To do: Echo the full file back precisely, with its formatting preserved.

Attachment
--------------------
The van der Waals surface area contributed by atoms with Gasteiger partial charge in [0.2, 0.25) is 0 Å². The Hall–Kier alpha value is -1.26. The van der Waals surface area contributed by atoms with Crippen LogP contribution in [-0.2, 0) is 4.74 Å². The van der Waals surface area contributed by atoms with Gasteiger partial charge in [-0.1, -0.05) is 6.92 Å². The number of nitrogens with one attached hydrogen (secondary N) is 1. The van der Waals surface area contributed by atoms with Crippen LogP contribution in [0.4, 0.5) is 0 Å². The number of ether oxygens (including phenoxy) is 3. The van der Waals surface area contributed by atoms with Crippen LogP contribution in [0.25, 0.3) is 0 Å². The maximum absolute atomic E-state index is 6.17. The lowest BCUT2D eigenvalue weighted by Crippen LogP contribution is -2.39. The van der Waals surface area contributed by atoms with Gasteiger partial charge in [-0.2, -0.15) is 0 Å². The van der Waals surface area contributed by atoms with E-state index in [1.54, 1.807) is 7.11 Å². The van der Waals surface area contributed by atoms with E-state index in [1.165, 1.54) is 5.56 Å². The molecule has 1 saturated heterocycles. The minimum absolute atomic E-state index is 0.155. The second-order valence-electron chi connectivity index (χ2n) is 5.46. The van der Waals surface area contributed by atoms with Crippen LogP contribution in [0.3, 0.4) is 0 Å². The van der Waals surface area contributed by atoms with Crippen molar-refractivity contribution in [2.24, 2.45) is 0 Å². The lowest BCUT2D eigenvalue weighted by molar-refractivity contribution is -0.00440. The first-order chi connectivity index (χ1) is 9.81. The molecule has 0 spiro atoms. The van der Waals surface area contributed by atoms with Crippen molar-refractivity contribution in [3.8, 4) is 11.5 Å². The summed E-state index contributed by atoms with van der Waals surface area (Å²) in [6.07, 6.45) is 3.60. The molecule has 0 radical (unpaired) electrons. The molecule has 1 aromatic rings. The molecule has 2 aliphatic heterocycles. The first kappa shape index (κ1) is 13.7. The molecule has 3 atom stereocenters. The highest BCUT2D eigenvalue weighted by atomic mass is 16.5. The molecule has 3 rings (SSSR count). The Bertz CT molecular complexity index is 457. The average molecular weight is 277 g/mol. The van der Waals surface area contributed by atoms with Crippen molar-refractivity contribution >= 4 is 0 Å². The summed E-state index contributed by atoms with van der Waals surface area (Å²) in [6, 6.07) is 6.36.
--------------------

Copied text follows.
The van der Waals surface area contributed by atoms with Gasteiger partial charge in [0.2, 0.25) is 0 Å². The Hall–Kier alpha value is -1.26. The van der Waals surface area contributed by atoms with Crippen LogP contribution in [-0.2, 0) is 4.74 Å². The van der Waals surface area contributed by atoms with Gasteiger partial charge in [-0.1, -0.05) is 6.92 Å². The number of nitrogens with one attached hydrogen (secondary N) is 1. The van der Waals surface area contributed by atoms with Crippen LogP contribution in [0.4, 0.5) is 0 Å². The number of ether oxygens (including phenoxy) is 3. The van der Waals surface area contributed by atoms with Crippen LogP contribution in [0.25, 0.3) is 0 Å². The maximum absolute atomic E-state index is 6.17. The lowest BCUT2D eigenvalue weighted by Crippen LogP contribution is -2.39. The van der Waals surface area contributed by atoms with Gasteiger partial charge in [-0.2, -0.15) is 0 Å². The van der Waals surface area contributed by atoms with E-state index in [1.54, 1.807) is 7.11 Å². The van der Waals surface area contributed by atoms with E-state index in [1.165, 1.54) is 5.56 Å². The molecule has 1 saturated heterocycles. The minimum absolute atomic E-state index is 0.155. The second-order valence-electron chi connectivity index (χ2n) is 5.46. The van der Waals surface area contributed by atoms with Crippen LogP contribution in [0.3, 0.4) is 0 Å². The van der Waals surface area contributed by atoms with Crippen molar-refractivity contribution in [2.24, 2.45) is 0 Å². The lowest BCUT2D eigenvalue weighted by molar-refractivity contribution is -0.00440. The first-order chi connectivity index (χ1) is 9.81. The molecule has 0 spiro atoms. The van der Waals surface area contributed by atoms with Crippen molar-refractivity contribution in [3.8, 4) is 11.5 Å². The summed E-state index contributed by atoms with van der Waals surface area (Å²) in [6.07, 6.45) is 3.60. The molecule has 0 radical (unpaired) electrons. The molecule has 1 aromatic rings. The molecule has 2 aliphatic heterocycles. The first kappa shape index (κ1) is 13.7. The molecule has 3 atom stereocenters. The highest BCUT2D eigenvalue weighted by atomic mass is 16.5. The molecule has 3 rings (SSSR count). The Bertz CT molecular complexity index is 457. The average molecular weight is 277 g/mol. The van der Waals surface area contributed by atoms with Crippen molar-refractivity contribution >= 4 is 0 Å². The summed E-state index contributed by atoms with van der Waals surface area (Å²) in [6, 6.07) is 6.36.